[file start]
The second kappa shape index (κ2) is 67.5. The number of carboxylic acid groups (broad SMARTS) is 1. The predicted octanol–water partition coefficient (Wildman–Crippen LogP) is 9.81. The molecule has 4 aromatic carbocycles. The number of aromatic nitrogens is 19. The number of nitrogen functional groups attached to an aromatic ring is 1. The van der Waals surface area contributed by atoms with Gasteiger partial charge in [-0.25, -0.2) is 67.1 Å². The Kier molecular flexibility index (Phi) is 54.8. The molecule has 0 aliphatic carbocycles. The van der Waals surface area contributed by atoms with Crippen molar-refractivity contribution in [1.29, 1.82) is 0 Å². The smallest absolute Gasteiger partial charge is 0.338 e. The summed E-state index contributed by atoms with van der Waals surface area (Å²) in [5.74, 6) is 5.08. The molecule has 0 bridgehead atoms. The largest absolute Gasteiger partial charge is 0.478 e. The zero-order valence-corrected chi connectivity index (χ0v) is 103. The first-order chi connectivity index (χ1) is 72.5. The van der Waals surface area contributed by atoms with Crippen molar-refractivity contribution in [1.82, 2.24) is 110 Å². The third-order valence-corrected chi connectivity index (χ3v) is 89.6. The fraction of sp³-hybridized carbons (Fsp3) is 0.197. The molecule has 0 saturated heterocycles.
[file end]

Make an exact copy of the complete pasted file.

The second kappa shape index (κ2) is 67.5. The number of carboxylic acid groups (broad SMARTS) is 1. The predicted octanol–water partition coefficient (Wildman–Crippen LogP) is 9.81. The molecule has 4 aromatic carbocycles. The number of aromatic nitrogens is 19. The number of nitrogen functional groups attached to an aromatic ring is 1. The van der Waals surface area contributed by atoms with Gasteiger partial charge in [-0.25, -0.2) is 67.1 Å². The Kier molecular flexibility index (Phi) is 54.8. The molecule has 0 aliphatic carbocycles. The van der Waals surface area contributed by atoms with Crippen molar-refractivity contribution in [1.29, 1.82) is 0 Å². The smallest absolute Gasteiger partial charge is 0.338 e. The summed E-state index contributed by atoms with van der Waals surface area (Å²) in [5.74, 6) is 5.08. The molecule has 0 bridgehead atoms. The largest absolute Gasteiger partial charge is 0.478 e. The zero-order valence-corrected chi connectivity index (χ0v) is 103. The first-order chi connectivity index (χ1) is 72.5. The van der Waals surface area contributed by atoms with Crippen molar-refractivity contribution in [1.82, 2.24) is 110 Å². The third-order valence-corrected chi connectivity index (χ3v) is 89.6. The fraction of sp³-hybridized carbons (Fsp3) is 0.197. The molecule has 0 saturated heterocycles.